Caution: This documentation is for eZ Publish legacy, from version 3.x to 5.x.
For 5.x documentation covering Platform see eZ Documentation Center, for difference between legacy and Platform see 5.x Architecture overview.

Content management

The role of a content management system is to organize and store content regardless of type and complexity. The main goal of such a system is to provide a well structured, automated yet flexible solution allowing information to be freely distributed and instantly updated across various communication channels (such as the world wide web, intranets and miscellaneous front and back-end systems). This section describes how eZ Publish actually handles content.

A typical example

Let's consider a scenario at a university with a need of storing information about students. Most off-the-shelf content management systems will offer a selection of built in content types. There might for example exist a "Person" type, consisting of fields like "name", "birthdate", "phone number" and so on. However, the custom student data will probably not fit perfectly into this predefined model since it might consist of information that is specific for the university (for example student ID, department, etc.). Even though some systems allow the creation of custom structures, the solution is often a complicated and time consuming process that requires both programming and manipulation of the database. In addition, once the solution is in use, future alternation of the structure itself will most likely become a problem.

Content management in eZ Publish

Unlike other content management systems, eZ Publish does not make use of a predefined "one-size-fits-all" approach. Instead of desperately trying to fit data into predefined and rigid structures, the system allows the creation of custom structures by the way of a unique object oriented approach. For example, the site developer can build custom structures that perfectly satisfies the storage needs of the university. This is one of the key features that make eZ Publish a flexible and successful system. In addition to offering the freedom of custom structures, it also allows the modification of the content structures at run-time. In other words, if the custom student structure used in the example above needs to be modified, then eZ Publish will automatically alter it based on the administrator's commands.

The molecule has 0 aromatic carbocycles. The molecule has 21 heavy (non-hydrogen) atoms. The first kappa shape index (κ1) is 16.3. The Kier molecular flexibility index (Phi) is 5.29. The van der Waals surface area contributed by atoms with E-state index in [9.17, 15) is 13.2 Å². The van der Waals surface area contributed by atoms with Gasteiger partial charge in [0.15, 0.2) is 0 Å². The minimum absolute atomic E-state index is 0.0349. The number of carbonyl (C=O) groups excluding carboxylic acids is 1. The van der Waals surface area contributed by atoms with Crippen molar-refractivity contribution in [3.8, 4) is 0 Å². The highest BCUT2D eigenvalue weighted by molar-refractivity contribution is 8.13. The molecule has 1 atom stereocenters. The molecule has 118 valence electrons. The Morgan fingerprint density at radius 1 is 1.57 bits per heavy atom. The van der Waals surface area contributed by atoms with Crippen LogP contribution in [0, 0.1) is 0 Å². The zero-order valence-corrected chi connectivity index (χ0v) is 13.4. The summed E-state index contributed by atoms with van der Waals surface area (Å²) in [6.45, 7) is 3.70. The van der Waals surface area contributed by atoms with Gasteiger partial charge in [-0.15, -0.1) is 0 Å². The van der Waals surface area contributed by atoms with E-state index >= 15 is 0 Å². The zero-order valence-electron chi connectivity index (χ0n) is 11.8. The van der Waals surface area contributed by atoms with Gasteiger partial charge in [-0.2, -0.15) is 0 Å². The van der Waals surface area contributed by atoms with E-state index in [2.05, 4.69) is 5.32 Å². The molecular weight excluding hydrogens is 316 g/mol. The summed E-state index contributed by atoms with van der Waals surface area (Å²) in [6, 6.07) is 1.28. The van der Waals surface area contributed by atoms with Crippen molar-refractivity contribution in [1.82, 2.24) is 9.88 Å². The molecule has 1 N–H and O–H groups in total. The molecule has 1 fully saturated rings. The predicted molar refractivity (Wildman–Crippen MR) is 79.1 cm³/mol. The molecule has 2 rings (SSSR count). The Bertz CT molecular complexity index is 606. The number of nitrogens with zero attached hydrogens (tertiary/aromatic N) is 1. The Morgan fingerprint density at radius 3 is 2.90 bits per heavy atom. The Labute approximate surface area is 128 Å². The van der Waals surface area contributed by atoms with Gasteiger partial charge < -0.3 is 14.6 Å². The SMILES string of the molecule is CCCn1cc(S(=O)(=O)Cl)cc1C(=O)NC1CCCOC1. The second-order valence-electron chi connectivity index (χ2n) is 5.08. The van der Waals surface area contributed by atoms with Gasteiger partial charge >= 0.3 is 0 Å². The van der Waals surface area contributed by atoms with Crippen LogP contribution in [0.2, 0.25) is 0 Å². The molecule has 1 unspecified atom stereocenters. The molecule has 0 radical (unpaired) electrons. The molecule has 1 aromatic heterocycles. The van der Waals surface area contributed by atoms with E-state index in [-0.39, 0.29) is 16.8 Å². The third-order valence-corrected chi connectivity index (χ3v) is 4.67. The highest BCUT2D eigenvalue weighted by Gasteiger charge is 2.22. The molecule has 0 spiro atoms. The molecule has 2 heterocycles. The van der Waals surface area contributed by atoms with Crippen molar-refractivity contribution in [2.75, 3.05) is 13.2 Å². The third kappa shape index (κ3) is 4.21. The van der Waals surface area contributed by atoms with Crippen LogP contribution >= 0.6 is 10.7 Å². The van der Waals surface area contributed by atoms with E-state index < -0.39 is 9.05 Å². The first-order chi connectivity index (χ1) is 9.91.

Although the possibility to create and modify content structures is a wonderful feature, there isn't always need for using it. This is why an eZ Publish distribution comes with a selection of predefined content structures and thus allows the developer to choose between the following scenarios:

  • Use the standard/built-in structures
  • Use modified versions of the standard/built-in structures
  • Use only custom structures
  • Use a combination of standard, modified and custom structures

An object-oriented content structure

The eZ Publish content structure is based on ideas borrowed from the object oriented world of popular programming languages like Smalltalk, C++, JAVA, etc. Superficially, object-oriented means nothing more than looking at the world in terms of objects. In real life, people are surrounded by several objects: furniture, cars, pets, humans, etc. Each of these objects have traits that we use to identify them. This is also the way eZ Publish defines and manages content.

The system offers a selection of fundamental building blocks and mechanisms that together provide a flexible content management solution. An actual data structure is described using something called a content class. A content class is built up of attributes. An attribute can be thought of as a field, for example the "birthdate" field in a structure designed to store information about students. The description of the entire structure would be referred to as the "student class". The characteristics of an attribute inside the class are determined by the datatype that was chosen to represent that attribute.

It is important to understand that a content class is just a definition of an arbitrary structure. In other words, the class itself describes the structure but it does not store any actual data. Once a content class has been defined, it is possible to create instances of that class. An instance of a content class is called a content object. Actual content is stored inside objects of different types. A content object consists of one or more versions. The versioning layer makes it possible to have different versions of the same content. Each version consists of one or more translations. The translation layer makes it possible to represent the same version of the same content in multiple languages. A translation consists of attributes. The attributes are the final elements in the content structure chain, this is where actual data is stored.

The content objects are wrapped and organized by the way of nodes that are placed inside a tree-like structure. This tree is often referred to as the node tree. The following sections contain comprehensive explanations related to the elements that were introduced above.

Balazs Halasy (14/09/2010 10:55 am)

Geir Arne Waaler (28/09/2010 7:35 am)


Comments

There are no comments.